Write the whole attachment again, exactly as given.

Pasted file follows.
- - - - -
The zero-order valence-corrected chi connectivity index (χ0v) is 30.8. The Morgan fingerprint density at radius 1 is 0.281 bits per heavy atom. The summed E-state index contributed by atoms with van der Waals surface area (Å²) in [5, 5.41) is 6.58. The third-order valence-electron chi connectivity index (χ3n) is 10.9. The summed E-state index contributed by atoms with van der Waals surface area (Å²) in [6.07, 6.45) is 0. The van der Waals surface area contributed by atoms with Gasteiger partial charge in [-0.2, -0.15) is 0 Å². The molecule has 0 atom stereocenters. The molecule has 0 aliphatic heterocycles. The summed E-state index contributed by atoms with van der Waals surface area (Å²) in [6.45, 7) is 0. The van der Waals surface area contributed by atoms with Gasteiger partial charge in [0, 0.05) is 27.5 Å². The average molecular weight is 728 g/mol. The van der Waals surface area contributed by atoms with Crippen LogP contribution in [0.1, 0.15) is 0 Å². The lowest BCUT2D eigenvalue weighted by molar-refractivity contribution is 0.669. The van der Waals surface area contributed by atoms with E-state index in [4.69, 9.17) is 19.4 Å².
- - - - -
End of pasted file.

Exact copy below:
The zero-order valence-corrected chi connectivity index (χ0v) is 30.8. The Morgan fingerprint density at radius 1 is 0.281 bits per heavy atom. The summed E-state index contributed by atoms with van der Waals surface area (Å²) in [5, 5.41) is 6.58. The third-order valence-electron chi connectivity index (χ3n) is 10.9. The summed E-state index contributed by atoms with van der Waals surface area (Å²) in [6.07, 6.45) is 0. The van der Waals surface area contributed by atoms with Gasteiger partial charge in [-0.2, -0.15) is 0 Å². The molecule has 0 atom stereocenters. The molecule has 0 aliphatic heterocycles. The summed E-state index contributed by atoms with van der Waals surface area (Å²) in [6.45, 7) is 0. The van der Waals surface area contributed by atoms with Gasteiger partial charge in [0, 0.05) is 27.5 Å². The average molecular weight is 728 g/mol. The van der Waals surface area contributed by atoms with Crippen LogP contribution in [0.1, 0.15) is 0 Å². The lowest BCUT2D eigenvalue weighted by molar-refractivity contribution is 0.669. The van der Waals surface area contributed by atoms with E-state index in [4.69, 9.17) is 19.4 Å².